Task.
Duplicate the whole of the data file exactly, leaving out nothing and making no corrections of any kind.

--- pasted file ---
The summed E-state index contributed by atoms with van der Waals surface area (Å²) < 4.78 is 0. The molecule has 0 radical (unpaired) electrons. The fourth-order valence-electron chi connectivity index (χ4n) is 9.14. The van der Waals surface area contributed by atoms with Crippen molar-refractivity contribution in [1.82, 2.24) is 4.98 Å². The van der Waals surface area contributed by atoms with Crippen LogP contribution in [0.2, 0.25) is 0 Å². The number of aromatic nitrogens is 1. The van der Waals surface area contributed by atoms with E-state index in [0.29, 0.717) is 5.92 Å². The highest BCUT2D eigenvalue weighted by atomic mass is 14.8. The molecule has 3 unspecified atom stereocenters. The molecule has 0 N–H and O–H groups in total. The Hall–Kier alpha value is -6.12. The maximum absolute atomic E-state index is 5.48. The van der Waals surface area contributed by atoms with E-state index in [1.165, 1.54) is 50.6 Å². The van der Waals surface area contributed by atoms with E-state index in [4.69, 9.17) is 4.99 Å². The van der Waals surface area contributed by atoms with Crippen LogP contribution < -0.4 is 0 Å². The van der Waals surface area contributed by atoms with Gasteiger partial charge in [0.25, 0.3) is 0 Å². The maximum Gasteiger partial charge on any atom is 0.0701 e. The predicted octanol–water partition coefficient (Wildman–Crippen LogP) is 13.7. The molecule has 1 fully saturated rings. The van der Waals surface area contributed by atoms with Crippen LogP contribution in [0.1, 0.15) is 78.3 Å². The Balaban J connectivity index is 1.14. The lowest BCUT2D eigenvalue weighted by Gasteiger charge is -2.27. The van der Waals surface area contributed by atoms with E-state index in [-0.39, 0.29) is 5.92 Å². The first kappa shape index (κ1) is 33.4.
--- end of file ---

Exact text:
The summed E-state index contributed by atoms with van der Waals surface area (Å²) < 4.78 is 0. The molecule has 0 radical (unpaired) electrons. The fourth-order valence-electron chi connectivity index (χ4n) is 9.14. The van der Waals surface area contributed by atoms with Crippen molar-refractivity contribution in [1.82, 2.24) is 4.98 Å². The van der Waals surface area contributed by atoms with Crippen LogP contribution in [0.2, 0.25) is 0 Å². The number of aromatic nitrogens is 1. The van der Waals surface area contributed by atoms with E-state index in [0.29, 0.717) is 5.92 Å². The highest BCUT2D eigenvalue weighted by atomic mass is 14.8. The molecule has 3 unspecified atom stereocenters. The molecule has 0 N–H and O–H groups in total. The Hall–Kier alpha value is -6.12. The maximum absolute atomic E-state index is 5.48. The van der Waals surface area contributed by atoms with E-state index in [1.165, 1.54) is 50.6 Å². The van der Waals surface area contributed by atoms with E-state index in [4.69, 9.17) is 4.99 Å². The van der Waals surface area contributed by atoms with Crippen LogP contribution < -0.4 is 0 Å². The van der Waals surface area contributed by atoms with Gasteiger partial charge in [0.25, 0.3) is 0 Å². The maximum Gasteiger partial charge on any atom is 0.0701 e. The predicted octanol–water partition coefficient (Wildman–Crippen LogP) is 13.7. The molecule has 1 fully saturated rings. The van der Waals surface area contributed by atoms with Crippen LogP contribution in [0.1, 0.15) is 78.3 Å². The Balaban J connectivity index is 1.14. The lowest BCUT2D eigenvalue weighted by Gasteiger charge is -2.27. The van der Waals surface area contributed by atoms with E-state index in [-0.39, 0.29) is 5.92 Å². The first kappa shape index (κ1) is 33.4.